Summary: 1) The Characteristics of Antichrists (1 John 2:18–19, 22–23, 26), 2) The Characteristics of Christians (1 John 2:20–21, 24–25, 27)
If you listen or watch what is claimed to be Christian TV or radio, some of the (false) teachers openly espouse gross Christological heresies. You can see bizarre blasphemies like the teaching of Creflo Dollar that Jesus did not come to earth as God in human flesh (Creflo Dollar, “Jesus’ Growth into Sonship,” audio, December 8, 2002)., others, like Kenneth Copeland: deny Jesus ever claimed to be God, (Kenneth Copeland, cited in Jones and Woodbridge, Health, Wealth, & Happiness, 70).) or others like Benny Hinn assert Christ took on Satan’s sinful nature on the cross, ((Kenneth Copeland, “What Happened from the Cross to the Throne,” 1990, audiotape #02-0017, side 2).) Perhaps you heard Kenneth Hagin claiming Christ died spiritually in hell after He died physically on the cross. (cited in Jones and Woodbridge, Health, Wealth, & Happiness, 70). ) Finally, you may have heard the twisted words of Kenneth Copeland where he paraphrased Jesus’ as saying: “Don’t be disturbed when people accuse you of thinking you are God. . . . They crucified Me for claiming I was God. I didn’t claim that I was God; I just claimed that I walked with Him and that He was in Me (Kenneth Copeland, “Take Time to Pray,” Believer’s Voice of Victory 15, no. 2 (February 1987): 9.)To any true believer, the rank arrogance and gross falsehood inherent in such statements sends shivers down the spine. Only the spirit of antichrist would inspire that kind of blatantly unbiblical teaching. (MacArthur, J. F., Jr. (2013). Strange fire: the danger of offending the holy spirit with counterfeit worship. Nashville: Thomas Nelson.).
Though the term antichrist occurs only in John’s letters, the concept it expresses appears repeatedly throughout Scripture (cf. Dan. 7:7f.; 9:26–27; 11:36–39; Matt. 24:15; Mark 13:6; 2 Thess. 2:3, 8; Rev. 11:7; 13:1–10, 18; 17:1–18). It is a compound word that transliterates the Greek word antichristos, from christos (“Christ”) and anti (“against,” or “in the place of”). The term denotes anyone who opposes Christ, seeks to supplant Him (Matt. 24:24; Mark 13:21–22), or falsely represents Him. Such opposition always offers distorted and aberrant views about the nature of Christ (cf. 2 John 7); Through the centuries, there has been much study and speculation, by both scholars and lay persons, concerning who this final Antichrist will be. People have proposed numerous historical figures, including Nero and other Roman emperors, Muhammad, various popes, Napoleon Bonaparte, Benito Mussolini, and Adolf Hitler. Such ill-advised speculation has always proved futile. When the apostle John wrote 1 John, he said many antichrists had already arisen in the brief sixty years since Pentecost, and countless more have plagued the church until now.
Herein lies our dilemma. There is so much false teaching about, if we are not careful we can assimilate error. Likewise, unless we check what we hear, and read against scripture, we can internalize error that can confuse us, worry us or cause us to act in a destructive manner. Such action is dangerous to us, potentially destructive to others, misrepresenting and dishonoring God. We need clear tests in order to check what we think and hear.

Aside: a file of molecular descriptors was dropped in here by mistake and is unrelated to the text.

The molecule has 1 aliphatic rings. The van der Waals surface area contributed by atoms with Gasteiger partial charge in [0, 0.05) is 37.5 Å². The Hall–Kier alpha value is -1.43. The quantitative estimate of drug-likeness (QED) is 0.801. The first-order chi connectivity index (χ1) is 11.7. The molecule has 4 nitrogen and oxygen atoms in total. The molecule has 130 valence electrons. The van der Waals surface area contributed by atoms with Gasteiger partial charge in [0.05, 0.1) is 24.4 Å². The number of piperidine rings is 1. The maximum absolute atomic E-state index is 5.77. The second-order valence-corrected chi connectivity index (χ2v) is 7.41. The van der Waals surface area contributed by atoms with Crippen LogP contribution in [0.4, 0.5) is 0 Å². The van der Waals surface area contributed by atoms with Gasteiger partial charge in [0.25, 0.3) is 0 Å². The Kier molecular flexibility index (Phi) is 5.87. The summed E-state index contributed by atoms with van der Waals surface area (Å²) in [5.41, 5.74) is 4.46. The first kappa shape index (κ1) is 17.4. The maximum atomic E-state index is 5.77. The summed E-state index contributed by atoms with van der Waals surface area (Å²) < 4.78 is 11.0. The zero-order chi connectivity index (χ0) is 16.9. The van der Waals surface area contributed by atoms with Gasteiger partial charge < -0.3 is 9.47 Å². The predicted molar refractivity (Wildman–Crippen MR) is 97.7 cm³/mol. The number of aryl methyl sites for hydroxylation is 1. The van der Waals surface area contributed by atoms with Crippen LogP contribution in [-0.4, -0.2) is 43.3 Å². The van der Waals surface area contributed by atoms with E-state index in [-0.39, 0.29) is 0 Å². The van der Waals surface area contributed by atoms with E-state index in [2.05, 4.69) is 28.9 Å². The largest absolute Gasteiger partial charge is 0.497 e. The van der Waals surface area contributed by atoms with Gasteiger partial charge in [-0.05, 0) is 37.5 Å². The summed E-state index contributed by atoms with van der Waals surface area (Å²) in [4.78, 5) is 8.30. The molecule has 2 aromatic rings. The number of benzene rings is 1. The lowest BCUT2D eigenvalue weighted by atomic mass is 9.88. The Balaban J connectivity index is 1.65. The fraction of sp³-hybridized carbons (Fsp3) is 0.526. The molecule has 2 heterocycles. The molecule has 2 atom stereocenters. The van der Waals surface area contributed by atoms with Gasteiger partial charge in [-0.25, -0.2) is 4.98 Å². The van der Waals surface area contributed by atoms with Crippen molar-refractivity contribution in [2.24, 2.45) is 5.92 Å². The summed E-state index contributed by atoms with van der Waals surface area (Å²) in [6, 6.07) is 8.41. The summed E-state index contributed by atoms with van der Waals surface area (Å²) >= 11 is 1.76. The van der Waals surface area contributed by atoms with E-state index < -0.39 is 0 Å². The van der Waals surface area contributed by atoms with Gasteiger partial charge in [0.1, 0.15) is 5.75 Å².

In 1 John 2:18-27, John reiterates his earlier doctrinal tests (the proper assessment of people’s sinfulness and the correct evaluation of Christ’s nature as the God-man) and moral tests (love for Christ and others, and obedience to the Word). The purpose of these tests, as stated by John in 5:13, was to help his readers assess their true standing before God—whether or not they were saved. The apostle understood that a wrong view of Christ, if not repented of and corrected, would lead to eternal damnation (cf. John 8:24). Such terrifying consequences make the issue black and white, which is why John presented it with such directness: 1) false professors of the faith deny the truth about Christ, revealing themselves to be antichrists (1 John 2:18–19, 22–23, 26); 2) true professors, on the other hand, affirm—along with the other marks—the truth about Christ, revealing themselves to be genuine children of God (1 John 2:20–21, 24–25, 27).
1) The Characteristics of Antichrists (1 John 2:18–19, 22–23, 26)
1 John 2:18–19, 22–23, 26
The combination of deceptive hypocrisy and demonic heresies made the antichrist teachers doubly dangerous as they intentionally tried to creep into the church unnoticed, before hatching their destructive schemes (cf. Jude 4). In order to warn his readers, John began this section with a brief introduction of the antichrists followed by a description of their characteristics.
a) The Introduction of Antichrists (1 John 2:18)
1 John 2:18 18 Children, it is the last hour, and as you have heard that antichrist is coming, so now many antichrists have come. Therefore we know that it is the last hour. (ESV)
John addressed his readers again as children (paidia; cf. 2:13), identifying them as those who belonged to the family of God, and those whom their Father desired to warn that there was impending danger. It is essential that Christians, especially those who are less spiritually mature and hence most vulnerable, understand the serious threat that antichrists pose. Therefore, these little children here indicate the first degree of spiritual experience which we have seen in verses 12–14: the fathers at the top, then the young men, and then the little babies. The little babies haven’t grown up yet. They are passing through this world, and the chances are that they have been tripped up by one of these three things which John has just mentioned (McGee, J. V. (1991). Thru the Bible commentary: The Epistles (1 John) (electronic ed., Vol. 56, p. 61). Nashville: Thomas Nelson.).